That same year, Congress passed the State Children’s Health Insurance Program, which gives federal matching funds for states to help low-income children get health coverage. By 1999, after initially being criticized for slow adoption of SCHIP, Bush and the Legislature sped up Texas’ utilization of the program.
"Texas was slow in enacting and implementing SCHIP expansions, in part because the Legislature meets only every other year, and the federal authorizing statute was enacted after adjournment in 1997," wrote Joshua M. Wiener and Niall Brennan in a 2002 paper for the Urban Institute, an independent Washington think tank. "After implementation, however, enrollment in the Texas SCHIP program increased quickly. In June 2000, enrollment was only 39,859 beneficiaries, but by September 2001, it had reached 439,222 children."
Bush also signed Medicaid eligibility simplification provisions for children, which helped increase coverage rates.
Perry, for his part, first tried to privatize many of the administrative functions of his health and human services department, a decision that led to backlogs and hampered signups for Medicaid, said Anne Dunkelberg, associate director of the Center for Public Policy Priorities.
Later, Perry pulled back and instead appointed Tom Suehs to head the department. Under Suehs, Dunkelberg said, the department has "really turned things around," possibly explaining the past few years of insurance coverage gains among children, she said.
So both governors did some things that boosted coverage (and some things that didn’t) but their powers were hardly dictatorial. To the extent that Texas has seen gains in coverage among children, significant credit goes to the federally supported programs of Medicaid and SCHIP. And numerous other factors, including the general state of the economy, have an impact on insurance coverage rates.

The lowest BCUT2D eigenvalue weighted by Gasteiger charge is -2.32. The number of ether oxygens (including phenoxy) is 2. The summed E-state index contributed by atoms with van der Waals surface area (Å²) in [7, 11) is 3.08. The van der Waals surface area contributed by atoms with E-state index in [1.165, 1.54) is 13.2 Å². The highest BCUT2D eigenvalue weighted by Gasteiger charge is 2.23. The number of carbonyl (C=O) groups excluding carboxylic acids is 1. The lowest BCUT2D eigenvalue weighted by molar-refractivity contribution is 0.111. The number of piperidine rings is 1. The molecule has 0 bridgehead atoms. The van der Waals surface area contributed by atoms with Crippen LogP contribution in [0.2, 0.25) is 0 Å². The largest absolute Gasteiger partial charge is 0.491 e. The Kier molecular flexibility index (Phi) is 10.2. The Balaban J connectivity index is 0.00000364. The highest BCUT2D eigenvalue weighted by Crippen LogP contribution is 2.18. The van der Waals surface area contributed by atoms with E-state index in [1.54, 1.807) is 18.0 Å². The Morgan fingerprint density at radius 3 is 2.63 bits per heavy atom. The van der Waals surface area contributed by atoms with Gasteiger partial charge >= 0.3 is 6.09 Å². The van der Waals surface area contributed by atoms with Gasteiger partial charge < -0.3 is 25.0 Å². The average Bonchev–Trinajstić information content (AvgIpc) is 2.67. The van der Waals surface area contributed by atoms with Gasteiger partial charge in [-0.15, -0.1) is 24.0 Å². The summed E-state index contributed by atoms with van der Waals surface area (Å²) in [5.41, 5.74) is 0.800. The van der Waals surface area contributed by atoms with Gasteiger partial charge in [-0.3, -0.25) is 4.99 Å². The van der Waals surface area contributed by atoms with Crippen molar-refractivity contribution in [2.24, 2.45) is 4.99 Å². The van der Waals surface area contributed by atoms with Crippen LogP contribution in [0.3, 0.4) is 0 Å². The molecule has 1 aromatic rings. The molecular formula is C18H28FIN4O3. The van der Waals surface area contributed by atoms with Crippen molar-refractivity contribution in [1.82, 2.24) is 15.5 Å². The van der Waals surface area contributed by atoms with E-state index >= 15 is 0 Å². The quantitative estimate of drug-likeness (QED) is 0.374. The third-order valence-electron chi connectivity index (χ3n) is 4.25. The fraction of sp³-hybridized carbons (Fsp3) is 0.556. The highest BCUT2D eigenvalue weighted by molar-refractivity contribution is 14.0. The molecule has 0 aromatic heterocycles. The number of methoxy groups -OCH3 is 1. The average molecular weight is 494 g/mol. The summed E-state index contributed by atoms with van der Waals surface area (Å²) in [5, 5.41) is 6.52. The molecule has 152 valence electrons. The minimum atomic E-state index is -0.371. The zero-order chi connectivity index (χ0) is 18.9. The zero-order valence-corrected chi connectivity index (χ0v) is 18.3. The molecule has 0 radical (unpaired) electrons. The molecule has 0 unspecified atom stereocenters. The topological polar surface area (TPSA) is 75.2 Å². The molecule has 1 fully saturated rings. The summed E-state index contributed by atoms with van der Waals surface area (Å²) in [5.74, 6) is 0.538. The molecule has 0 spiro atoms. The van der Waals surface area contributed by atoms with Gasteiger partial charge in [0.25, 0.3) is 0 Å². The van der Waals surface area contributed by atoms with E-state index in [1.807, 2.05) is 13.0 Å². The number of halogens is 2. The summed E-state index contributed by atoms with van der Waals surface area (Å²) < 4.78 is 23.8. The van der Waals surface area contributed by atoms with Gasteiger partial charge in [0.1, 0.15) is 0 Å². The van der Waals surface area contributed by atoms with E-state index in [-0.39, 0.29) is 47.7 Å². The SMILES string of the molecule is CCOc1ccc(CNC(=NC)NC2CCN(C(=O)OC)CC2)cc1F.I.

Romney’s camp said he meant to refer to the uninsured population as a whole, and using those statistics, he’s right that uninsurance rates declined under Bush (though within the statistics’ margin of error) and rose under Perry.
But we think many viewers, seeing the comment in context, might have assumed that Romney was referring to uninsurance among children. And for children, uninsurance has actually declined steeply under Perry.
Meanwhile, the policies pursued by both Bush and Perry had an influence on their respective trendlines, but their records in this regard were somewhat mixed and other factors also contributed. On balance, we rate the statement Half True.
Transcript of Republican presidential debate at Hanover, N.H., Oct. 11, 2011 (accessed via CQ, subscribers only)
U.S. Census Bureau, "Table HI-4. Health Insurance Coverage Status and Type of Coverage by State--All Persons: 1987 to 2005," accessed Oct. 12, 2011
U.S. Census Bureau, "Table HIA-4. Health Insurance Coverage Status and Type of Coverage by State--All Persons: 1999 to 2009," accessed Oct. 11, 2011
U.S. Census Bureau, "HIA-5. Health Insurance Coverage Status and Type of Coverage by State--Children Under 18: 1999 to 2009," accessed Oct. 12, 2011
U.S. Census Bureau, "Table HI-5. Health Insurance Coverage Status and Type of Coverage by State--Children Under 18: 1987 to 2005," accessed Oct. 12, 2011
Joshua M. Wiener and Niall Brennan, "Recent Changes in Health Policy for Low-Income People in Texas" (paper for the Urban Institute), March 2002
Center for Public Policy Priorities, "New Census Data Shows Texas' Uninsured Rate Tops Nation," Sept. 13, 2011
U.S. Census Bureau, state population change 2000-2010, accessed Oct. 13, 2011
E-mail interview with Gary Burtless, senior fellow at the Brookings Institution, Oct. 13, 2011
E-mail interview with David C. Warner, professor at the Lyndon B. Johnson School of Public Affairs at the University of Texas (Austin), Oct. 12, 2011
E-mail interview with Anne Dunkelberg, associate director of the Center for Public Policy Priorities, Oct. 13, 2011
E-mail interview with Tom Banning, CEO of the Texas Academy of Family Physicians, Oct. 13, 2011